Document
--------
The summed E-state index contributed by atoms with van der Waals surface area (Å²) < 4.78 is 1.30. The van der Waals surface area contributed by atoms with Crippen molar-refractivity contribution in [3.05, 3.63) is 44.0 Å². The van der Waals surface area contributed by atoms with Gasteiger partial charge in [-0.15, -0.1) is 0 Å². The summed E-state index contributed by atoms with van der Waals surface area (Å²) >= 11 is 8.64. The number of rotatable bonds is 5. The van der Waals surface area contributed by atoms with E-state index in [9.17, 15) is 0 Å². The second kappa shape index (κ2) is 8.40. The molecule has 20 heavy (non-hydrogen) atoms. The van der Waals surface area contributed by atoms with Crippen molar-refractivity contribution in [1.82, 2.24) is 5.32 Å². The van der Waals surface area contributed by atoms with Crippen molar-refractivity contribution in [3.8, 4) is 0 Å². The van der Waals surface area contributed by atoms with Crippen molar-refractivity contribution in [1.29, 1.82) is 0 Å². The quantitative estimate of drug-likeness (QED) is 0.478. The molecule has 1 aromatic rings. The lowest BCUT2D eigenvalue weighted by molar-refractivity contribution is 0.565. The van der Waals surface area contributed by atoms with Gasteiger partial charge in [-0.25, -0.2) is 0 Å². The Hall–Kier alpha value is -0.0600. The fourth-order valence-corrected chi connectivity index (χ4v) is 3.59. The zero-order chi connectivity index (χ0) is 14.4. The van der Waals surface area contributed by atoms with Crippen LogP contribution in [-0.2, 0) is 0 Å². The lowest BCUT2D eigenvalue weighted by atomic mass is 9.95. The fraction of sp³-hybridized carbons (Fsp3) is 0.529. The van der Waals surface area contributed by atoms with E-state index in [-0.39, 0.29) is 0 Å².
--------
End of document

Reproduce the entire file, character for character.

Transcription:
The summed E-state index contributed by atoms with van der Waals surface area (Å²) < 4.78 is 1.30. The van der Waals surface area contributed by atoms with Crippen molar-refractivity contribution in [3.05, 3.63) is 44.0 Å². The van der Waals surface area contributed by atoms with Gasteiger partial charge in [-0.15, -0.1) is 0 Å². The summed E-state index contributed by atoms with van der Waals surface area (Å²) >= 11 is 8.64. The number of rotatable bonds is 5. The van der Waals surface area contributed by atoms with E-state index in [9.17, 15) is 0 Å². The second kappa shape index (κ2) is 8.40. The molecule has 20 heavy (non-hydrogen) atoms. The van der Waals surface area contributed by atoms with Crippen molar-refractivity contribution in [1.82, 2.24) is 5.32 Å². The van der Waals surface area contributed by atoms with Crippen molar-refractivity contribution in [3.8, 4) is 0 Å². The van der Waals surface area contributed by atoms with Crippen molar-refractivity contribution in [1.29, 1.82) is 0 Å². The quantitative estimate of drug-likeness (QED) is 0.478. The molecule has 1 aromatic rings. The lowest BCUT2D eigenvalue weighted by molar-refractivity contribution is 0.565. The van der Waals surface area contributed by atoms with Gasteiger partial charge in [-0.25, -0.2) is 0 Å². The Hall–Kier alpha value is -0.0600. The fourth-order valence-corrected chi connectivity index (χ4v) is 3.59. The zero-order chi connectivity index (χ0) is 14.4. The van der Waals surface area contributed by atoms with Crippen LogP contribution in [-0.2, 0) is 0 Å². The lowest BCUT2D eigenvalue weighted by atomic mass is 9.95. The fraction of sp³-hybridized carbons (Fsp3) is 0.529. The van der Waals surface area contributed by atoms with E-state index in [-0.39, 0.29) is 0 Å².